by Bob Jones
McFerrin, John Berry. History of Methodism in Tennessee.
Nashville: Publishing House of the M. E. Church, South,
1886. [This is a 3 volume set. Volume 1 covers 1783-1804;
Volume 2 covers 1804-1818; Volume 3 covers 1818-1840. County
coordinator believes these to be from volume 2 based on
the date range.]
do not remember the dates when old Father Weaver used to
be with us so much, but about that date (1810), perhaps
a little before and afterward, for he was traveling around
for several years with the preachers in various parts of
Middle Tennessee, though not a preacher himself. He was
aged and infirm - one side and arm being palsied and useless
- but his tongue was always loose in praising God. When
happy, which he always was under a warm sermon or exhortation,
he would scream three times, followed by the cry, "Victory,
victory, victory!" until he had entirely lost his breath.
Upon one occasion, Fox, his faithful horse, stumbled over
some rocks in a small creek, and the dear old man fell off;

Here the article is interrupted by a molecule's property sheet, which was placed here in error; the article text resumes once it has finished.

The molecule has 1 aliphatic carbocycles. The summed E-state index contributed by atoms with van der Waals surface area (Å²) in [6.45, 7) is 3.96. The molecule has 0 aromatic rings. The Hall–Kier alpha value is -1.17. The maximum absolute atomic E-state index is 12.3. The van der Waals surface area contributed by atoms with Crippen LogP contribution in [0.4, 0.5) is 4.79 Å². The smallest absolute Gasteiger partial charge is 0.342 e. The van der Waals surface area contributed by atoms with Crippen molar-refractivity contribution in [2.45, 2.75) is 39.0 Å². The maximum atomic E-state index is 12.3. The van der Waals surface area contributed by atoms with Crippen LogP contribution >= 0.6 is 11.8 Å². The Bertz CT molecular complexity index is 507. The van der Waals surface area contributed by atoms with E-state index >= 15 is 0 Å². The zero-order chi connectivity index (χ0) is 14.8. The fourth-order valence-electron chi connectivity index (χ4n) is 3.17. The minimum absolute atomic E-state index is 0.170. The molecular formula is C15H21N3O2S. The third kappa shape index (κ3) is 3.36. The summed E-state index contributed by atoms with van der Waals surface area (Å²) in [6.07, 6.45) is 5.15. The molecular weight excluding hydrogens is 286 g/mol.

but as it was near a house, the attention of the inmates
was quickly arrested by the old man's shouts of victory,
as he sat in the shallow stream, and with his well hand
pointed toward heaven."
"Victory" Weaver used to make his house (author's
father) a regular stopping place. In after years, I made,
in Monroe county, Mississippi, the acquaintance of a son
of old Victory - a local preacher and good man - and also
two grandsons, both local Methodist preachers."
Weaver lived near Cotton Gin Port, Mississippi on the Tombigbee
river while that was still a territory and was referred
to as a part of Marion county, Alabama.